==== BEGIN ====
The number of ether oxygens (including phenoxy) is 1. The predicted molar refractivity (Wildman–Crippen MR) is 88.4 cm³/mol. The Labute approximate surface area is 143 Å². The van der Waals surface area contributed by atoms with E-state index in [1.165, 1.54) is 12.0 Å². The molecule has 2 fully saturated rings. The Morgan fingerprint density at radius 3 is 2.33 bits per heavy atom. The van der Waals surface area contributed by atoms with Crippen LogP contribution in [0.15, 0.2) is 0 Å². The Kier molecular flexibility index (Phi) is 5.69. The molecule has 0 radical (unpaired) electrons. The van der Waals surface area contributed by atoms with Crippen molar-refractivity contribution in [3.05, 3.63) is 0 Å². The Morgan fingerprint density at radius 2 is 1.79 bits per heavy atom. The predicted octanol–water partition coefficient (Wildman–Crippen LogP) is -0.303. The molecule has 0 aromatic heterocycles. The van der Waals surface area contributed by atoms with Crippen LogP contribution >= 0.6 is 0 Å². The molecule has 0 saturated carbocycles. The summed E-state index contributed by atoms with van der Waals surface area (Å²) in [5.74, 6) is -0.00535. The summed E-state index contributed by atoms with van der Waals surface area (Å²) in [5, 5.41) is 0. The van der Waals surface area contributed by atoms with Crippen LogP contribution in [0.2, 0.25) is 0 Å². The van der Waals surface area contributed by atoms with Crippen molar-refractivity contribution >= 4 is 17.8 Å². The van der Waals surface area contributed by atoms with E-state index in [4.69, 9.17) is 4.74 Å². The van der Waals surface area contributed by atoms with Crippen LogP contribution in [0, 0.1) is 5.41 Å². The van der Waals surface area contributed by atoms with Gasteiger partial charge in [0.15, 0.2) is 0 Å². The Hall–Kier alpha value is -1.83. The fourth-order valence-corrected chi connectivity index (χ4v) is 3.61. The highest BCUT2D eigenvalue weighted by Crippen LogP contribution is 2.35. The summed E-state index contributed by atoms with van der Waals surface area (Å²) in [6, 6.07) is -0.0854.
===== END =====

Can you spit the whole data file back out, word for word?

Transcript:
The number of ether oxygens (including phenoxy) is 1. The predicted molar refractivity (Wildman–Crippen MR) is 88.4 cm³/mol. The Labute approximate surface area is 143 Å². The van der Waals surface area contributed by atoms with E-state index in [1.165, 1.54) is 12.0 Å². The molecule has 2 fully saturated rings. The Morgan fingerprint density at radius 3 is 2.33 bits per heavy atom. The van der Waals surface area contributed by atoms with Crippen LogP contribution in [0.15, 0.2) is 0 Å². The Kier molecular flexibility index (Phi) is 5.69. The molecule has 0 radical (unpaired) electrons. The van der Waals surface area contributed by atoms with Crippen molar-refractivity contribution in [3.05, 3.63) is 0 Å². The Morgan fingerprint density at radius 2 is 1.79 bits per heavy atom. The predicted octanol–water partition coefficient (Wildman–Crippen LogP) is -0.303. The molecule has 0 aromatic heterocycles. The van der Waals surface area contributed by atoms with Crippen LogP contribution >= 0.6 is 0 Å². The molecule has 0 saturated carbocycles. The summed E-state index contributed by atoms with van der Waals surface area (Å²) in [5.74, 6) is -0.00535. The summed E-state index contributed by atoms with van der Waals surface area (Å²) in [5, 5.41) is 0. The van der Waals surface area contributed by atoms with Crippen LogP contribution in [0.2, 0.25) is 0 Å². The van der Waals surface area contributed by atoms with Crippen molar-refractivity contribution >= 4 is 17.8 Å². The van der Waals surface area contributed by atoms with E-state index in [4.69, 9.17) is 4.74 Å². The van der Waals surface area contributed by atoms with Crippen LogP contribution in [0, 0.1) is 5.41 Å². The van der Waals surface area contributed by atoms with Gasteiger partial charge in [0.15, 0.2) is 0 Å². The Hall–Kier alpha value is -1.83. The fourth-order valence-corrected chi connectivity index (χ4v) is 3.61. The highest BCUT2D eigenvalue weighted by Crippen LogP contribution is 2.35. The summed E-state index contributed by atoms with van der Waals surface area (Å²) in [6, 6.07) is -0.0854.